She thinks back over her various failed attempts and decides they provide evidence that she should never trust again.
“He said that, but once we got close, he changed.”
“He did that, but once I moved in, he stopped.”
“We committed to x, but then he decided he’d rather have y.”
“See? Men can’t be trusted!”
She reads posts about con men, psychopaths, users, liars and cheats. She finds more reasons to never trust again.
But she has a son. She can’t go around thinking the worst of men. She lives with a prime example of all the good that can be male. She bites her lip when she starts to say something disparaging about the opposite sex. She doesn’t want her daughter to adopt her attitude about men.
The three of them talk of life, love, relationships, fishing, ice skating and the cat’s shenanigans. They do not have many secrets. Most families don’t discuss the things they discuss. She’s a firm believer in communication. She fesses up to her messes and never sweeps anything under the rug.
When she wants to talk with them about relationships and trust, though, she stumbles. Her track record is a wikiHow entry of what not to do in the romance arena.
What can she tell them about trust? How can she teach them to give another a chance? How can she protect them? Are they doomed to make the same kinds of mistakes that she has made?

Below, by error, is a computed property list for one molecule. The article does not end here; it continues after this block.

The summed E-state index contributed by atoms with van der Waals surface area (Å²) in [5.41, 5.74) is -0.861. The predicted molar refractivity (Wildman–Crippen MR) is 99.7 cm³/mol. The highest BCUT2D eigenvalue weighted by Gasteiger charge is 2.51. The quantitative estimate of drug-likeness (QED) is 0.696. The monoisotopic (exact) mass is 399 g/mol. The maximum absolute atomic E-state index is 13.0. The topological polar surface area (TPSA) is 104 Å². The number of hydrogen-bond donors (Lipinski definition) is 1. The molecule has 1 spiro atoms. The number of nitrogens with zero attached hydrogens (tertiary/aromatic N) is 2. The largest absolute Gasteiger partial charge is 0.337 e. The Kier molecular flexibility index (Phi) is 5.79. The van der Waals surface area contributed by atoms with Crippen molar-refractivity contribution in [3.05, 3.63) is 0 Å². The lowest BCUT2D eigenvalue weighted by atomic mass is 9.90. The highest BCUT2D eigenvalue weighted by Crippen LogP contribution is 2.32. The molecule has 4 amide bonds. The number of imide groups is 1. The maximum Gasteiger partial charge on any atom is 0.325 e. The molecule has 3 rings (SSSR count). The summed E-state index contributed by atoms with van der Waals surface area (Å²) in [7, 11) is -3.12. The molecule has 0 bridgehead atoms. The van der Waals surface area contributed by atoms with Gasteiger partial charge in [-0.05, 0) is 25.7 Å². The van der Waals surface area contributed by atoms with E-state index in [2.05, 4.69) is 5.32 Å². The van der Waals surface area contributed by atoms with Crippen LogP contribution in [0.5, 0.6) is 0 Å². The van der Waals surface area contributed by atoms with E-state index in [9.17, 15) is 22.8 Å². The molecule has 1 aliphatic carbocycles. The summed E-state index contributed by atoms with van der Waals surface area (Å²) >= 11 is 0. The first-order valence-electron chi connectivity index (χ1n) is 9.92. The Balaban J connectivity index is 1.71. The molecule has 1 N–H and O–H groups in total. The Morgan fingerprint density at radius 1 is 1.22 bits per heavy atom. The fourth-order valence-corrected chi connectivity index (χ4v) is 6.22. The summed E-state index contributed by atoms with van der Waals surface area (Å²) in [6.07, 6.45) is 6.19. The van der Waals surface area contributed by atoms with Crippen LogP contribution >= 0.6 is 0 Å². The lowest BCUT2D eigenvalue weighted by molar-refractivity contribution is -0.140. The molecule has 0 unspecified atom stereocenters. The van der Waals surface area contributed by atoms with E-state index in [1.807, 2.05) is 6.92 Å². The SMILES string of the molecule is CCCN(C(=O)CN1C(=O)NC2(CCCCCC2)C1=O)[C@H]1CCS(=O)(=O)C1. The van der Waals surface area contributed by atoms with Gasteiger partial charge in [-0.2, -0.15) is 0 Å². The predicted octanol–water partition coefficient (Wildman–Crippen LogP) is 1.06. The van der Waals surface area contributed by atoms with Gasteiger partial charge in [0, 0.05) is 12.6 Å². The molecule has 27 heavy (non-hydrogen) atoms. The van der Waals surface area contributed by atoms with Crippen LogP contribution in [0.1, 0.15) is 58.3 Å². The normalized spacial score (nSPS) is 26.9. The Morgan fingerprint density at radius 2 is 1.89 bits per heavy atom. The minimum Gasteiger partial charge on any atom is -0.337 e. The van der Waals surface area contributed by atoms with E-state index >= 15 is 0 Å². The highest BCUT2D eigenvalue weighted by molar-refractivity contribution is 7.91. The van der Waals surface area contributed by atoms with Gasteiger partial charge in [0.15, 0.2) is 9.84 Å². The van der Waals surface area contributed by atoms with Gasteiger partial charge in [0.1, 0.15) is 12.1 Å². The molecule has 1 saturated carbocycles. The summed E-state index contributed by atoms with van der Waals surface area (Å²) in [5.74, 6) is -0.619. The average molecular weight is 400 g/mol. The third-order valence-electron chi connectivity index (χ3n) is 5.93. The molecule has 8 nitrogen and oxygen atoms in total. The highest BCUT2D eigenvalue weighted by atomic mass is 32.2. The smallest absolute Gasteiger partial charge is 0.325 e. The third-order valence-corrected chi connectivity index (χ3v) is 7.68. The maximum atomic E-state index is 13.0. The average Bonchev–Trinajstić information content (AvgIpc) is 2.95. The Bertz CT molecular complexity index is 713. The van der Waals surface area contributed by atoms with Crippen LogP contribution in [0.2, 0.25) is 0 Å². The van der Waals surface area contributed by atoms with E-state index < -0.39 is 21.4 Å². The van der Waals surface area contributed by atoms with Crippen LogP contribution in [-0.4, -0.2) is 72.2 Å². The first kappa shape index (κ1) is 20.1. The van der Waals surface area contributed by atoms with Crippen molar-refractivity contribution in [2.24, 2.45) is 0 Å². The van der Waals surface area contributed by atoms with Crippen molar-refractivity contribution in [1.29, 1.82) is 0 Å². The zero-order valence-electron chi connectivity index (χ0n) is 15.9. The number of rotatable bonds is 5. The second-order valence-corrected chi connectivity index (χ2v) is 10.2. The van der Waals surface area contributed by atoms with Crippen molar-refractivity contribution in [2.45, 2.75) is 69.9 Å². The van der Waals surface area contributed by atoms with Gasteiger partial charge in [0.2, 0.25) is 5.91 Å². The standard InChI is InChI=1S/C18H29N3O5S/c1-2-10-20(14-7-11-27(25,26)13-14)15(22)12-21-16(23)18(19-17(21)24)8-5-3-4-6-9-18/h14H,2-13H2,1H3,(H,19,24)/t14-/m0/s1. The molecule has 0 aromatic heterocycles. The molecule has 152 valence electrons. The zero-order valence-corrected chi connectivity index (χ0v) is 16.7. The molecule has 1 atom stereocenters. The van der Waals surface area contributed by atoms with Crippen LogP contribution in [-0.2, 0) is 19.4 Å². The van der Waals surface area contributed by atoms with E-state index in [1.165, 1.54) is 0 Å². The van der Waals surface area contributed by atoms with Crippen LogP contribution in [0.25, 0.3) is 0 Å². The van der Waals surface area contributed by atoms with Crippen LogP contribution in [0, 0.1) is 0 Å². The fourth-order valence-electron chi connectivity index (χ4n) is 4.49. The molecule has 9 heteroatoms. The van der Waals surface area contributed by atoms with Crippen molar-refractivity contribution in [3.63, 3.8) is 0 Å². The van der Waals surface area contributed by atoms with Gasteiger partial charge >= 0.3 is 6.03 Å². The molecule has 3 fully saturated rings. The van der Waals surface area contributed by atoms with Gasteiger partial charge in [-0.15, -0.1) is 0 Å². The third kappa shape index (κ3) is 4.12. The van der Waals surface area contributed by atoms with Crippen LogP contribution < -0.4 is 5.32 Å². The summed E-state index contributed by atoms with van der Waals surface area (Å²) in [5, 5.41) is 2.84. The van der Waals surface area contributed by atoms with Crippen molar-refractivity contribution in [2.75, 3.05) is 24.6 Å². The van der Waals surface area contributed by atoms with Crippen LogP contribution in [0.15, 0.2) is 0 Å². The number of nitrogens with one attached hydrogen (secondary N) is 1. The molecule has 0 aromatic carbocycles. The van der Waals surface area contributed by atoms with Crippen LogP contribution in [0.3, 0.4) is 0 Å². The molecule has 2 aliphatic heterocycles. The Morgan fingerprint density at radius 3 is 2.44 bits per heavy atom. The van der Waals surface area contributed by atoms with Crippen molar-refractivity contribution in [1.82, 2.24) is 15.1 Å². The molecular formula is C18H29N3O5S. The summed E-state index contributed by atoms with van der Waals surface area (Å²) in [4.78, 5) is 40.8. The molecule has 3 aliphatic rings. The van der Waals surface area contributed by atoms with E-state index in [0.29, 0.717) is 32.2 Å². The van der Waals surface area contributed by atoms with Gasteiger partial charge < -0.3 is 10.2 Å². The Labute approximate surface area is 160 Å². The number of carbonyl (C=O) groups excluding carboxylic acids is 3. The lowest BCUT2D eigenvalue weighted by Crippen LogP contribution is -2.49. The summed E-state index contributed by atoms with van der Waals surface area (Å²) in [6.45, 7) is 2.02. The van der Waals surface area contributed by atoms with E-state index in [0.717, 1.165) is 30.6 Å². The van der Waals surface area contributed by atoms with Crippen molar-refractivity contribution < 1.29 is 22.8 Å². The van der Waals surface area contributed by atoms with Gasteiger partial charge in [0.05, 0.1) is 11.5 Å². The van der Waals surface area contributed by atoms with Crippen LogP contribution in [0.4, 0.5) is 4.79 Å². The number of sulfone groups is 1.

What is trust, anyway?
Is trust the ability to believe what another says? Does trust happen only when we show our true self, and have that completely accepted? How could she ever take that leap again? Is trust simply having faith in the promises made by another? When we trust, don’t we have expectations about behavior? Is that fair?
But when is trust established? At the six month mark? On the third date? Is it a gut feeling? Is it a vibe? How can she know, without a doubt, that she can trust another?
When does trust begin?
Where does trust begin?
Could her kids trust her to not make another scary choice in the relationship department? Is it enough to say, “Never again?”
Is that the kind of example she wants to set for her kids? Should she show them that it’s better to never try again than to risk trusting, and perhaps failing?
Can she trust herself?
That is the real question.
Can she trust herself to not settle? Can she trust herself not to put up with being treated poorly? Can she trust herself not to put herself in another situation where she is taken for granted? Can she trust enough in her own goodness to believe that she deserves better, even if being alone is the better she’s been looking for.
She writes out the questions until she finds the answer:
She cannot learn to trust another until she can learn to trust herself.